The facility is expected to continue to help boost natural disaster research for at least a few more years. It’s running on a five-year contract from the National Science Foundation, along with about $5 million in funding from the agency.
Thank you to Fast Company for these extracts from their article.
An insert in the Weekly ARRL Letter for 28 February says that Alex Schwarz, VE7DXW, in British Columbia, Canada, is exploring the possibility that “RF signatures” detected by the RF Seismograph propagation tool could also be indicating earthquakes, and may even be able to predict them shortly before they occur. A real-time HF propagation-monitoring tool developed by Schwarz and the MDSR team, the RF Seismograph shows both band noise and activity or band activity alone on six HF bands. It’s a project of the North Shore Amateur Radio Club (NSARC).
“We had been doing the solar eclipse experiment, and we developed the RF Seismograph software to look for changes in propagation during the eclipse,” Schwarz explained. “After the eclipse, we decided to leave the RF Seismograph running, and we have now collected 4 years of data.”
The system uses an omnidirectional multiband antenna to monitor JT-65 frequencies (±10 kHz) on 80, 40, 30, 20, 15, and 10 meters. Recorders monitor the background noise and display the result in six colour-coded, long-duration graphs displaying 6 hours of scans. When signals are present on a band, its graph trace starts to resemble a series of vertical bars.
Most recently, the RF Seismograph recorded the magnitude 7.5 earthquake in Ecuador on February 22. Schwarz recounted that noise on 15 meters began to be visible about 1 hour before the quake; then, 2 hours after the quake released, 15 meters started to recover. The US Geological Survey said the quake was about 82 miles below ground. It did not affect 80 meters. Schwarz speculated that the quake was easy to see on the RF Seismograph because 15 meters typically is not open during hours of darkness — especially when the solar flux is only 70.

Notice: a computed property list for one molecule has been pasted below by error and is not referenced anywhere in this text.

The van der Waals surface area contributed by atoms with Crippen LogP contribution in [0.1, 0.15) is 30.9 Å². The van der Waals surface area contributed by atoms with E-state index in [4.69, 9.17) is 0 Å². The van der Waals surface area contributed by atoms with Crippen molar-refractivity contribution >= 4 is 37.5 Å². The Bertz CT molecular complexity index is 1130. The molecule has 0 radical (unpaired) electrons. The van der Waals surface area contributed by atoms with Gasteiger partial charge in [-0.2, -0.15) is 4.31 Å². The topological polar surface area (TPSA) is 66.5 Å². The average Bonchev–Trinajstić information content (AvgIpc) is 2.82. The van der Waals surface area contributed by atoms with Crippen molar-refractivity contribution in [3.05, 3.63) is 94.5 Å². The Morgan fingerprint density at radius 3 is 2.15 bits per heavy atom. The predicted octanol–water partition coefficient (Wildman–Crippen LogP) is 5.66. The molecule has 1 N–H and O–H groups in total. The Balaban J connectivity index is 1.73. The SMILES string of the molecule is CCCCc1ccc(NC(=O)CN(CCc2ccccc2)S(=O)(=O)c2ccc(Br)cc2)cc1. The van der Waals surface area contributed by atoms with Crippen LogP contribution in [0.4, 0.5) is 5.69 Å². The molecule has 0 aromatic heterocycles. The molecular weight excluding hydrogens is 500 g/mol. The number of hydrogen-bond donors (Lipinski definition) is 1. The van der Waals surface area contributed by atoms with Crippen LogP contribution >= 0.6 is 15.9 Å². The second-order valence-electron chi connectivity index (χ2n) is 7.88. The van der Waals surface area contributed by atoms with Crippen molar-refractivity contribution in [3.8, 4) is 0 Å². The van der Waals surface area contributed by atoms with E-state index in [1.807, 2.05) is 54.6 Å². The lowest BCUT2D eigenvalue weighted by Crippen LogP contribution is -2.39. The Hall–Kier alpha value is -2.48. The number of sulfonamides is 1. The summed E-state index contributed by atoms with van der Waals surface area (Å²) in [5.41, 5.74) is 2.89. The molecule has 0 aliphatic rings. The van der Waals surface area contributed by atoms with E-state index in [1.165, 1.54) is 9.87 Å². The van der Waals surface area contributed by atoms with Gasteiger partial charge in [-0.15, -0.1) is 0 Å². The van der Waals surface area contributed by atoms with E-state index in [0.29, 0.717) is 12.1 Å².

Following a magnitude 5.0 earthquake off the coast of Vancouver Island, his RF Seismograph picked up changes. Canada’s government-run Earthquakes Canada was able to provide Schwarz with a list of magnitude 6.0 or greater events since the RF Seismograph went into operation, and the two teams have been collaborating to find a correlation between HF propagation anomalies and earthquakes. With the measurements, Schwarz has been attempting to find a correlation between the list of past geological events and what his RF Seismograph may have sensed on those occasions.
“The earthquakes show up as RF noise because of the electric field lines, now scientifically confirmed to change the way the ionosphere reflects RF,” Schwarz said.
Schwarz said 171 earthquakes — all magnitude 6.0 events or greater — were studied, and only 15 of them had no RF noise associated with them. In 26 cases, the time of the disturbance detected by the RF Seismograph failed to match the USGS-reported time of the quake. Schwarz said that in 72% of the earthquake studies, the RF Seismograph was able to detect an increase in noise on 80 meters, typically before and after the event.
One would certainly not expect earthquakes to show up in RF band noise and activity charts!
This is Dave Reece ZS1DFR reporting for HAMNET in South Africa.